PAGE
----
A beam of electrons is transmitted through an ultra-thin specimen where the electrons interact with the material. The sample can be either illuminated with a focused beam that is scanned over a region (STEM) or with a broader beam of parallel electrons (TEM). Samples have thicknesses ranging from a couple of hundred down to a few nanometers. The latter allows visualizing the atomic structure of the material. The typical energy range of the primary electrons lies between 80 and 300 keV. Due to the high energies and corresponding small wavelengths of the electron wave, the achievable spatial resolution is in the Angstrom range.

The primary mode of interaction is the elastic scattering of electrons which leads to material-specific diffraction. The microscope's imaging objective lens can visualize the diffracted signal directly in its focal plane or construct an image in its image plane. The corresponding signal is further magnified by projector lenses and then detected by electron-sensitive detectors, in the case of STEM typically by an annular ring detector with the microscope set in diffraction mode, in the case of TEM the image is recorded with help of a CCD camera.

Additionally, the electron can transfer characteristic energies to the sample by exciting inner degrees of freedom. For TEM relevant excitations are phonons, plasmons, and characteristic X-rays. Those energy losses can be analyzed via electron energy loss spectroscopy (EELS). Characteristic X-rays are detected with an energy-dispersive X-ray spectrometer (EDX). Overall, TEM and STEM provide a versatile and powerful set of tools that allow the exploration of materials morphology, chemistry, and crystallography on the nanometer scale down to the atomic level.

Traditional TEM analysis is based on the premise that the sample is thin enough to capture a quasi-two-dimensional representation of the material. Nevertheless, many material systems contain complex three-dimensional morphologies with characteristic lengths of a few nanometers. The microscopy facility is equipped with dedicated sample holders and computational capabilities to record tilt series and reconstruct corresponding 3D electron tomograms.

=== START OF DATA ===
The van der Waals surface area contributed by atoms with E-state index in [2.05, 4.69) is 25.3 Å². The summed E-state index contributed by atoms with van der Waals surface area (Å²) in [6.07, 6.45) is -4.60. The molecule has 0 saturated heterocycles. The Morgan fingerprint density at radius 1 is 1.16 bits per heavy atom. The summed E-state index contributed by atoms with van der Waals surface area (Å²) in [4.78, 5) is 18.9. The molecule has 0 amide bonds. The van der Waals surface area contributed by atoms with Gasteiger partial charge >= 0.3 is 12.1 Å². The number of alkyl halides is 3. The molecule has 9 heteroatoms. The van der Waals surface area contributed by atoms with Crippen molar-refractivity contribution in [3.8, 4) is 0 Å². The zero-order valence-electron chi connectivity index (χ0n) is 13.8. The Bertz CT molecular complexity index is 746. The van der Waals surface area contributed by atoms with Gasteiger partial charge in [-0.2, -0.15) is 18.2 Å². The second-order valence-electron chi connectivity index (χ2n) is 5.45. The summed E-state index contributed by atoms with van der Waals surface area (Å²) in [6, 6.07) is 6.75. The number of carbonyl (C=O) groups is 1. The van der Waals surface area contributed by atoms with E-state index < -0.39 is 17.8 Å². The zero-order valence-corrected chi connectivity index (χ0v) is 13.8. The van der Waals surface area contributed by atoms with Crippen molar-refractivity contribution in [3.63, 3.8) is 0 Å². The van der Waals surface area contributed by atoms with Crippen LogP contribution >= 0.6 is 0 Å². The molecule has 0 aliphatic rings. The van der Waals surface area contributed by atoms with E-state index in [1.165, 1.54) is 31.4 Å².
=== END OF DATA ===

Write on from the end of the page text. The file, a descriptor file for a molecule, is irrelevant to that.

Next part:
The first crucial step for a successful TEM analysis is the preparation of a high-quality sample with the right thickness whereas the procedure is typically material specific. The microscopy facility provides all necessary tools in form of FIB, ion mills, and dedicated polishing equipment.

Thermo Fisher Talos F200X

Thermo Scientific Talos F200X

This instrument is a scanning transmission electron microscope (S/TEM) equipped with a high brightness and high electron beam current (up to 50 nA) XFEG field emission gun and a symmetrically arranged quadrant XEDS detector system delivering high resolution and high throughput 2D/3D S/TEM imaging and chemical mapping. Owing to its high brightness electron gun configuration, Talos F200X provides better than 0.1 nm HRTEM line resolution and 0.16 nm STEM resolution. The system is also equipped with a direct electron detector for low-dose TEM experiments. Additionally, an integrated free scan module coupled with the direct electron detector allows for 4DSTEM acquisitions.


  • XFEG Schottky Field Emission Gun
  • 200 kV to 80 kV Accelerating Voltage
  • TEM and STEM Imaging Modes
  • Super-X SDD XEDS detector (0.9 sr)
  • BF/DF2/DF4 (four segmented)/HAADF STEM detectors
  • CETA M16 plus Camera Speed Enhancement (30 fps at 4kx4k pixel resolution)
  • Direct Electron Detector
  • 3D S/TEM and EDS tomography

Thermo Scientific Spectra 200

This instrument is a probe aberration corrected (S-CORR) S/TEM equipped with a cold field emission gun (X-CFEG). The combination of high brightness X-CFEG and 5th order aberration corrector S-CORR delivers ultimate sub-Angstrom STEM image resolution at the accelerating voltages of 60 kV to 200 kV. The Spectra 200 contains Thermo Scientific symmetric quadrant XEDS detector configuration, achieving fast conventional and atomic resolution chemical mapping as well as 3D XEDS tomography. The system is also equipped with a 16-segment Thermo Scientific Panther detector system enabling improved differential phase contrast (DPC) and integrated differential phase contrast (iDPC) imaging in STEM.


  • X-CFEG Cold Field Emission Gun
  • SCORR 5th order probe aberration corrector
  • 200 kV to 30 kV Accelerating Voltage
  • Panther STEM detectors
  • Super-X SDD XEDS detectors (0.7 sr)
  • CETA-S TEM Camera

Thermo Scientific Spectra 200